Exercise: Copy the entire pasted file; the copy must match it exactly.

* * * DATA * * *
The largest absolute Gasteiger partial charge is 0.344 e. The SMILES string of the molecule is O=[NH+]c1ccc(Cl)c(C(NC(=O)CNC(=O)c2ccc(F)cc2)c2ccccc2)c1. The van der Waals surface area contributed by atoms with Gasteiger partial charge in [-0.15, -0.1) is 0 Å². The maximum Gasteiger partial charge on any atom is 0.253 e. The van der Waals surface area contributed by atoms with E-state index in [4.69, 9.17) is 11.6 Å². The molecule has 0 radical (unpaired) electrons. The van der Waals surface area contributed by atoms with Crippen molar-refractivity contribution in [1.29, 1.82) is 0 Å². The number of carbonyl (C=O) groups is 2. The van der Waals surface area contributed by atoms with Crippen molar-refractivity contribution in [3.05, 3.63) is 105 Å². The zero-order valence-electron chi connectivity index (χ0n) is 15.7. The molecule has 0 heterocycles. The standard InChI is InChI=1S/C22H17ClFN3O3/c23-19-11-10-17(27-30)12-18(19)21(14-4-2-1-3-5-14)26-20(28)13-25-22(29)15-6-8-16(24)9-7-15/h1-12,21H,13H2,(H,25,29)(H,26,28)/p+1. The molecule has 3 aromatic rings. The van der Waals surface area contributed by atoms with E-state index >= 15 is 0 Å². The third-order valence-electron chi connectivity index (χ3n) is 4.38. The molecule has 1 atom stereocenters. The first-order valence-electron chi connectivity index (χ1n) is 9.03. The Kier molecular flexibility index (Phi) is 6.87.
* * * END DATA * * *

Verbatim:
The largest absolute Gasteiger partial charge is 0.344 e. The SMILES string of the molecule is O=[NH+]c1ccc(Cl)c(C(NC(=O)CNC(=O)c2ccc(F)cc2)c2ccccc2)c1. The van der Waals surface area contributed by atoms with Gasteiger partial charge in [-0.15, -0.1) is 0 Å². The maximum Gasteiger partial charge on any atom is 0.253 e. The van der Waals surface area contributed by atoms with E-state index in [4.69, 9.17) is 11.6 Å². The molecule has 0 radical (unpaired) electrons. The van der Waals surface area contributed by atoms with Crippen molar-refractivity contribution in [1.29, 1.82) is 0 Å². The number of carbonyl (C=O) groups is 2. The van der Waals surface area contributed by atoms with Crippen molar-refractivity contribution in [3.05, 3.63) is 105 Å². The zero-order valence-electron chi connectivity index (χ0n) is 15.7. The molecule has 0 heterocycles. The standard InChI is InChI=1S/C22H17ClFN3O3/c23-19-11-10-17(27-30)12-18(19)21(14-4-2-1-3-5-14)26-20(28)13-25-22(29)15-6-8-16(24)9-7-15/h1-12,21H,13H2,(H,25,29)(H,26,28)/p+1. The molecule has 3 aromatic rings. The van der Waals surface area contributed by atoms with E-state index >= 15 is 0 Å². The third-order valence-electron chi connectivity index (χ3n) is 4.38. The molecule has 1 atom stereocenters. The first-order valence-electron chi connectivity index (χ1n) is 9.03. The Kier molecular flexibility index (Phi) is 6.87.